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Life insurance riders can provide early access to life insurance benefits while you’re still alive if you fall terminally ill or require long-term care
Permanent life insurance policies usually come with a “cash value component” that can be accessed while you’re still alive
Canceling a life insurance policy only pays out if your permanent policy has a cash value, and doing so means you will no longer be insured (so your beneficiaries will not receive a death benefit when you die)
Life insurance usually works like this: The policyholder selects the best coverage for them and pays a premium each month to their insurance company. Then, if the policyholder dies and the policy is in force, the insurance company distributes the death benefit to the policy’s beneficiaries.
But a wide range of insurance companies and coverage options means that not all life insurance policies follow the same trajectory. In fact, you don’t necessarily have to die to access the crucial financial protection that your life insurance policy provides.
Of the many life insurance coverage options, there are two main categories: term life insurance and permanent life insurance. The best type of life insurance policy for you won’t be the best for someone else and it depends on several factors, including medical history, financial situation and dependents.
Term insurance coverage lasts for a finite period of time (the term), usually 20 years. The death benefit payout for term life insurance is straightforward: if you die while the policy is active, your beneficiaries receive a payout. Term life insurance becomes more complex if you add on certain riders—optional policy additions with extra terms and conditions that are excluded from the baseline policy. Some riders, which we’ll dig into below, enable the policyholder to receive part of the death benefit early.
Permanent life insurance, sometimes called “cash value life insurance,” never expires and lasts for your entire life. The policyholder pays monthly premiums, but a certain percentage goes into a tax-deferred savings component (the cash value). If you have this type of life insurance, you are able to access the policy’s cash value component while you’re still alive, and your beneficiaries still receive a death benefit when you die. As with term insurance, permanent life insurance can be customized with riders.
Below, we’ll get into the scenarios when life insurance can pay out before you die.
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To recap: Life insurance riders are supplemental terms and conditions that activate with your policy, at an extra cost. There are many different types of life insurance riders (sometimes called “living benefits”) you can add regardless of policy type—term or permanent—depending on your specific needs. Riders can be helpful if you have certain illnesses, qualifying medical conditions or require long-term care.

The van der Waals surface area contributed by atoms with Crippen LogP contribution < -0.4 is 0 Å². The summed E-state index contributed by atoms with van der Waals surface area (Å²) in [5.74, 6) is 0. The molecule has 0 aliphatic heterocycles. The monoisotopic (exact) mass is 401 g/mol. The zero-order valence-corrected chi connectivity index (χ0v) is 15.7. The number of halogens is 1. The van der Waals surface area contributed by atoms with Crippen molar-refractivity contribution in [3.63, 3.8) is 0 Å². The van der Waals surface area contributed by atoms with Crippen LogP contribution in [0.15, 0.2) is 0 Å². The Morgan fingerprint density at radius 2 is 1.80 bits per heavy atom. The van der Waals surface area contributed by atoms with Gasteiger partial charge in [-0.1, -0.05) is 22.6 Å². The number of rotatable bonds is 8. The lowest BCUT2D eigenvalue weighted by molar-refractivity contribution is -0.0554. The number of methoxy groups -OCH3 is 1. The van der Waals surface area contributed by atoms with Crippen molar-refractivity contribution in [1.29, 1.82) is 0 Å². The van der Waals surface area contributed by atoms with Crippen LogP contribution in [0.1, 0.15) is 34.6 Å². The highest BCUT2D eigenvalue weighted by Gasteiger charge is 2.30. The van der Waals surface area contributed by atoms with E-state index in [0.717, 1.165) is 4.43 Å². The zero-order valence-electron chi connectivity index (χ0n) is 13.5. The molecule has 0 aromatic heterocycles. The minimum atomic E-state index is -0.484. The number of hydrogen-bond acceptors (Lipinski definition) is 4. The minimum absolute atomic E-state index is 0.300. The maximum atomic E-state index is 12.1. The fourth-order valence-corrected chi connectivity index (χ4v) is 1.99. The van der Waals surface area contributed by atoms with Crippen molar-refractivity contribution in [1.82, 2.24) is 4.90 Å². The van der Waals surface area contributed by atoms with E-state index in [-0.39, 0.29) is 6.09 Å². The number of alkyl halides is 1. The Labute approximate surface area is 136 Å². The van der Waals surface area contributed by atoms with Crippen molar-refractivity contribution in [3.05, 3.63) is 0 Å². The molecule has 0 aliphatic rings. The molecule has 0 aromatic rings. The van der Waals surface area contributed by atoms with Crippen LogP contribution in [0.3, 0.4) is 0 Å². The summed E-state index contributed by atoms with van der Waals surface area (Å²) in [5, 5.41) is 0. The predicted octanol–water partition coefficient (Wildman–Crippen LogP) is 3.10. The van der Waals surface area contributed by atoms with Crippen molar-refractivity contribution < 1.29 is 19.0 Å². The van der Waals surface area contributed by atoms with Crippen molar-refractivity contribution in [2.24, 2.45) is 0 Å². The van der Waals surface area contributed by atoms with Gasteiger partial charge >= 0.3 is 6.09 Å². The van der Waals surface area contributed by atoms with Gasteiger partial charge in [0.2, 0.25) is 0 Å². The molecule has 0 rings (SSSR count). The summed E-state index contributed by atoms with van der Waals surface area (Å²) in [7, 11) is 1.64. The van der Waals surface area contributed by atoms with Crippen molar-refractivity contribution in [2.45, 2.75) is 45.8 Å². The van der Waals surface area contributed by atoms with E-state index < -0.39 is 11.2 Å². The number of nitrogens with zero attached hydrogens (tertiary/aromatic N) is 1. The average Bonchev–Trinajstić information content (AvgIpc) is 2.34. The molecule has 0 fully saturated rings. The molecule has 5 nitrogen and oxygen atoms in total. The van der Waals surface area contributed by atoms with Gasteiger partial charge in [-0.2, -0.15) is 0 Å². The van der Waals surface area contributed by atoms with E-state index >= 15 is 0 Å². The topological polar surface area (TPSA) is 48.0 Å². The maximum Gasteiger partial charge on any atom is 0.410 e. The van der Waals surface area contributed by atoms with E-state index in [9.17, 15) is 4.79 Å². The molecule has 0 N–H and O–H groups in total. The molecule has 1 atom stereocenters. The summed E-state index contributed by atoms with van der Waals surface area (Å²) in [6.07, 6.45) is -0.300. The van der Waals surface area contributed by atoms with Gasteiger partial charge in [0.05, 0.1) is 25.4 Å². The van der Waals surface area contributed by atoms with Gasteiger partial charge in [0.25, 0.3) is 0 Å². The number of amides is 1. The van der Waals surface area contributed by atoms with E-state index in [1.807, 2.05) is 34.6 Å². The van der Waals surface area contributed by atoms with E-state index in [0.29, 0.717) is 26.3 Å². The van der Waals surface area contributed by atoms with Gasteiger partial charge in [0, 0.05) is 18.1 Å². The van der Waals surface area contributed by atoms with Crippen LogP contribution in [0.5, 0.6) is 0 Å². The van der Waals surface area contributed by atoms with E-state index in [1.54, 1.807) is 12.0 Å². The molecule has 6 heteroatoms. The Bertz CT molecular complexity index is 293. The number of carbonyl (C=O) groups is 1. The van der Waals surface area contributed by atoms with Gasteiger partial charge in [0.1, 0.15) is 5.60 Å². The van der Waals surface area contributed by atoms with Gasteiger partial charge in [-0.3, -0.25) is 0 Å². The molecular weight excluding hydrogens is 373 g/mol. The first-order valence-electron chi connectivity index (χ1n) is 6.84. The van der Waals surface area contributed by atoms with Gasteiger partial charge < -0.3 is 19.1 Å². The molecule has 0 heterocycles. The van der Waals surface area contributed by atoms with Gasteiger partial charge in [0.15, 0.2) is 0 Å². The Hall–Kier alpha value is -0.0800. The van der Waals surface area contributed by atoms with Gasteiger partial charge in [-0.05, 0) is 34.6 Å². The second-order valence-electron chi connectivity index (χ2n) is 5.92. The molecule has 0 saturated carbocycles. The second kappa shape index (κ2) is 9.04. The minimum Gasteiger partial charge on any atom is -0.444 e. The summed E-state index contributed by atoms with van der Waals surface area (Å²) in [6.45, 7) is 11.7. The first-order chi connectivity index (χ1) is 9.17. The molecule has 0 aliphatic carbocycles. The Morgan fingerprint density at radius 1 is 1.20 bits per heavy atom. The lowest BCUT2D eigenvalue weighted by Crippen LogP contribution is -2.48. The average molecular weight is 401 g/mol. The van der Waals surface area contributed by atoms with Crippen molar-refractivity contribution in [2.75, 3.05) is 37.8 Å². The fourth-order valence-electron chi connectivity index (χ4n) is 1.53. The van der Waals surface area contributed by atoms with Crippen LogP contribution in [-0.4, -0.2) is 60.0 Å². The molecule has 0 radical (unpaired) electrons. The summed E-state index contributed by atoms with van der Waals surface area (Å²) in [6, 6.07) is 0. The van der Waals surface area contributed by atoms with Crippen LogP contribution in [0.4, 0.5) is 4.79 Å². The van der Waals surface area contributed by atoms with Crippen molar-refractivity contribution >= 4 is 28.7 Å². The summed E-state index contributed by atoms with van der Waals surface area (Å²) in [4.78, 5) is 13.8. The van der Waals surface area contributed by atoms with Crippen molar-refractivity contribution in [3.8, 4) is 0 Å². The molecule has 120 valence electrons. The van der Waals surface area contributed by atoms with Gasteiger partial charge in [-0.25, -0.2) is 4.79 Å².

Life insurance riders that provide early access to benefits while the policyholder is still alive include:
|INSURANCE RIDER NAME||DESCRIPTION|
|Accelerated death benefit insurance rider||Provides early access to benefit in cases of terminal illness|
|Critical-illness insurance rider||Provides early access to benefit for treatment of certain illnesses|
|Chronic illness insurance rider||Provides early access to benefit for daily living expenses if disabled|
|Long-term care insurance rider||Provides coverage for long-term care needs, such as in-home nursing|
An accelerated death benefit insurance rider goes into effect when extra financial protection can be particularly helpful, in cases of terminal illness, critical illness, chronic illness or long-term care. The accelerated death benefit can be used to cover medical expenses, nursing home fees, hospice, mortgage or car loan payments and even vacations.
Terminal illness: To qualify for the accelerated death benefit, your insurance company needs a doctor’s or medical professional’s certification that you are terminally ill with a limited life expectancy (usually between 12 to 24 months).
Critical illness: Some insurers may pay out an accelerated death benefit if you have a medical condition or illness that you will survive, but that will leave you with huge medical expenses. This includes cancer, heart attack, stroke, ALS, kidney failure, major organ transplant, coma or paralysis. Sometimes, it makes more sense for policyholders to purchase separate insurance outside of their life insurance policy to specifically cover critical illness (known as critical illness insurance).